Chris was an eight-year-old bundle of energy who excelled in every sport he played. Disobeying his parents’ instructions, he explored a neighbor’s construction site, climbed a ladder and fell. His broken arm was casted too tightly, leading to infection, sepsis and gangrene. Sadly, his condition required amputation.

  I was assigned as his postoperative nurse.

  The first few days passed quickly. I provided Chris’s physical care with forced cheerfulness. His parents stayed with him around the clock.

  As his need for medication decreased, his level of awareness increased, as did his moodiness. When I saw how alert he seemed as he watched me bring in supplies for a sponge bath, I offered him the washcloth and suggested he take over. He washed his face and neck, then quit. I finished.

  The next day, I announced he’d be in charge of his whole bath. He balked. I insisted. He was more than halfway through when he slumped down and said, “I’m too tired.”

  “You won’t be in the hospital much longer,” I urged gently. “You need to learn to take care of yourself.”

  “Well, I can’t,” he scowled. “How can I do anything with just one hand?”

  Putting on my brightest face, I groped for a silver lining. Finally I said, “Sure you can do it, Chris. At least you have your right hand.”

  He turned his face away and muttered, “I’m left-handed. At least I used to be.” He glared at me. “Now what?”

  Suddenly, I didn’t feel so snappy. I felt phony and insincere, and not very helpful. How could I have taken right-handedness for granted? It seemed he and I both had a lot to learn.

  The next morning I greeted Chris with a big smile and a rubber band. He looked at me suspiciously. Wrapping the rubber band loosely around my wrist, I said, “You’re left-handed and I’m right-handed. I am going to put my right hand behind my back and keep it there by winding the rubber band around my uniform buttons. Every time I ask you to do something with your right hand, I will do it first, with my left hand. And I promise not to practice before I see you. What should we try first?”

  “I just woke up,” he grumbled. “I need to brush my teeth.”

  I managed to screw the top off the toothpaste, then placed his toothbrush on the overbed table. Awkwardly, I tried to squirt toothpaste onto the wobbly toothbrush. The harder I struggled, the more interested he became. After almost ten minutes, and a lot of wasted toothpaste, I succeeded.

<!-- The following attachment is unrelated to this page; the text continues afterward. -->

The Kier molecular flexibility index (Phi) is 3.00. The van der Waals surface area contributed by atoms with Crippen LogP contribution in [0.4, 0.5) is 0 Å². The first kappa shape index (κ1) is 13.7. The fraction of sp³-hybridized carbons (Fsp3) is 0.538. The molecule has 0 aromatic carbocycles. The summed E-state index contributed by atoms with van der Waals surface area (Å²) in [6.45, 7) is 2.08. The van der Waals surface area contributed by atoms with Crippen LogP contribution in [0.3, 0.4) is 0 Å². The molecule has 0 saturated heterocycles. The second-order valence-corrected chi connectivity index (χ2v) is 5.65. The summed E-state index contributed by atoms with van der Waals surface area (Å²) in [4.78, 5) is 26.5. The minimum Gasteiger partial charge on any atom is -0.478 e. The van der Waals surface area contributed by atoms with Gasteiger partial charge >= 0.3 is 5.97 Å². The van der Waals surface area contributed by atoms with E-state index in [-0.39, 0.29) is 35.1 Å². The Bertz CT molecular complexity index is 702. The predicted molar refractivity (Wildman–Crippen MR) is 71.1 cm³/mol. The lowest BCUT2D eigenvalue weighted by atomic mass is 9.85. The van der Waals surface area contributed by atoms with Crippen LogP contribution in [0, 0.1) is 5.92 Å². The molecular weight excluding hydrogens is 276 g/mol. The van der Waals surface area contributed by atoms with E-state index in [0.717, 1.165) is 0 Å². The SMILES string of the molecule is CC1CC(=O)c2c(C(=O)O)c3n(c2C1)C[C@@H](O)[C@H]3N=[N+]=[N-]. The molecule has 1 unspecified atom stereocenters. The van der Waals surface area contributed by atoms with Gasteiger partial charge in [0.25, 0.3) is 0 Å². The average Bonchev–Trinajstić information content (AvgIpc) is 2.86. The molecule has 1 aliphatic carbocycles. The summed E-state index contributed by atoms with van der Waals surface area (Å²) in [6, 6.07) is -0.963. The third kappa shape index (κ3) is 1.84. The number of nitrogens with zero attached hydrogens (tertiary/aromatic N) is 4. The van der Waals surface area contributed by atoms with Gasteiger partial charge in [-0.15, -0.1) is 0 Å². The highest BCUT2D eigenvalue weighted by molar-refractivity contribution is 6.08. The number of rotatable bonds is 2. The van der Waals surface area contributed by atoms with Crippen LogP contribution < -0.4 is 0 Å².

“I can do it faster than that!” Chris declared. And when he did, his triumphant grin was just as real as mine.

  The next two weeks passed quickly. We tackled his daily activities with enthusiasm and a competitive spirit. We buttoned his shirts, buttered his bread and never really mastered tying his shoes. Despite our age difference, we were playing a game as equal competitors.

  By the time my rotation ended, he was almost ready for discharge, and ready to face the world with more confidence. We hugged each other good-bye with sincere friendship and tears.

  More than thirty years have passed since our time together. I’ve encountered some ups and downs in my life, but I’ve never let a physical challenge pass without thinking of Chris and wondering how he would cope. Sometimes I put a hand behind my back, hook my thumb in my belt and give it a try.

  And anytime I feel sorry for myself, for some petty grievance or another, I take myself into the bathroom and try once again to brush my teeth with my left hand.

  Susan M. Goldberg

  “I Am,” I Said

  Vision is the world’s most desperate need. There are no hopeless situations, only people who think hopelessly.

  Winifred Newman

  The young physical-therapy aide at the rehabilitation center chattered endlessly while we prepared for my session. I’m embarrassed to admit I was too caught up in my troubles to listen to her. As I watched the other patients struggling with their crutches and wheelchairs, my spirit was overcome by a sense of loss.

  So much had changed. Only weeks had passed since bone cancer stole my left leg. Recently healed from surgery, I could barely sit in a chair for an hour at a time. Now I faced the difficult task of learning to walk with a prosthetic limb, a process complicated by an old back injury. The slightest activity sent scalding “phantom” pain into my nonexistent foot. As if that weren’t enough, chemotherapy had robbed me of my hair and my strength. A wide range of emotions drained my remaining energy: fear, anger and grief, topped off by a huge dollop of self-pity. Worst, though, I was unable to care for my father who had Alzheimer’s disease. I had no choice but to place him in a nursing facility and leave with a load of guilt.

  When faced with overwhelming problems, we often escape by focusing on minor ones. People are funny in that
way. In this instance, I fretted over the loss of my nursing career and the income it provided. Thankfully, my husband handled the finances. Every time the huge bills arrived, we thanked God that our insurance was adequate. Nevertheless, I missed the rapport with my patients and my colleagues. I’d always enjoyed the teaching aspect of nursing and loved seeing the glow of relief when a patient was able to understand his or her illness. It was such fun when the couples in my childbirth classes proudly showed me their new babies, gushing, “Shirley, it happened just like you said it would.”